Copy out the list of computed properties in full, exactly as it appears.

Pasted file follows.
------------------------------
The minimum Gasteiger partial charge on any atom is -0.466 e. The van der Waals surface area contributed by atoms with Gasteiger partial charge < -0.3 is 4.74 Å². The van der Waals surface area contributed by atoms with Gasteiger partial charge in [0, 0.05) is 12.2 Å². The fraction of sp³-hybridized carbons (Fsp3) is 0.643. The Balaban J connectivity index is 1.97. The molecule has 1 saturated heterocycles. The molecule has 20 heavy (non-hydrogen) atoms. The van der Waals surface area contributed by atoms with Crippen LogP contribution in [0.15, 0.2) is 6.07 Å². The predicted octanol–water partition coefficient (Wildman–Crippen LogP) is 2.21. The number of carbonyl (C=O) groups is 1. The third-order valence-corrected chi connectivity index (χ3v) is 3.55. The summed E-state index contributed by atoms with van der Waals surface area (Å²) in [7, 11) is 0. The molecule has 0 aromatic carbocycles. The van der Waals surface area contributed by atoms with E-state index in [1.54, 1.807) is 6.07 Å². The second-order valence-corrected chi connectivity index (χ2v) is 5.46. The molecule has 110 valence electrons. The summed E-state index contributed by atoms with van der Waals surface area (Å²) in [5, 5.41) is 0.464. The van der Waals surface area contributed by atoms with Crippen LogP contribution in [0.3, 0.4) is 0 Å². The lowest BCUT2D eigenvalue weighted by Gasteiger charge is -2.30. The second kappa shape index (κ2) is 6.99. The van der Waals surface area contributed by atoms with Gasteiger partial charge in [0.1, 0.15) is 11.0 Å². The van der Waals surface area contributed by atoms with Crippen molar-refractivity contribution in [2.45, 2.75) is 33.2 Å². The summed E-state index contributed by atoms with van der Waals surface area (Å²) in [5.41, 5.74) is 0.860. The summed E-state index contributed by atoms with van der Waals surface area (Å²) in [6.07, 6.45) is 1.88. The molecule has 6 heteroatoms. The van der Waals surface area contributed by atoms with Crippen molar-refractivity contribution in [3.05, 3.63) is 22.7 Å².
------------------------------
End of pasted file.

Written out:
The minimum Gasteiger partial charge on any atom is -0.466 e. The van der Waals surface area contributed by atoms with Gasteiger partial charge < -0.3 is 4.74 Å². The van der Waals surface area contributed by atoms with Gasteiger partial charge in [0, 0.05) is 12.2 Å². The fraction of sp³-hybridized carbons (Fsp3) is 0.643. The Balaban J connectivity index is 1.97. The molecule has 1 saturated heterocycles. The molecule has 20 heavy (non-hydrogen) atoms. The van der Waals surface area contributed by atoms with Crippen LogP contribution in [0.15, 0.2) is 6.07 Å². The predicted octanol–water partition coefficient (Wildman–Crippen LogP) is 2.21. The number of carbonyl (C=O) groups is 1. The third-order valence-corrected chi connectivity index (χ3v) is 3.55. The summed E-state index contributed by atoms with van der Waals surface area (Å²) in [7, 11) is 0. The molecule has 0 aromatic carbocycles. The van der Waals surface area contributed by atoms with E-state index in [1.54, 1.807) is 6.07 Å². The second-order valence-corrected chi connectivity index (χ2v) is 5.46. The molecule has 110 valence electrons. The summed E-state index contributed by atoms with van der Waals surface area (Å²) in [5, 5.41) is 0.464. The van der Waals surface area contributed by atoms with Crippen LogP contribution in [0.3, 0.4) is 0 Å². The lowest BCUT2D eigenvalue weighted by Gasteiger charge is -2.30. The second kappa shape index (κ2) is 6.99. The van der Waals surface area contributed by atoms with Gasteiger partial charge in [0.1, 0.15) is 11.0 Å². The van der Waals surface area contributed by atoms with Crippen molar-refractivity contribution in [2.45, 2.75) is 33.2 Å². The summed E-state index contributed by atoms with van der Waals surface area (Å²) in [5.41, 5.74) is 0.860. The summed E-state index contributed by atoms with van der Waals surface area (Å²) in [6.07, 6.45) is 1.88. The molecule has 6 heteroatoms. The van der Waals surface area contributed by atoms with Crippen molar-refractivity contribution in [3.05, 3.63) is 22.7 Å².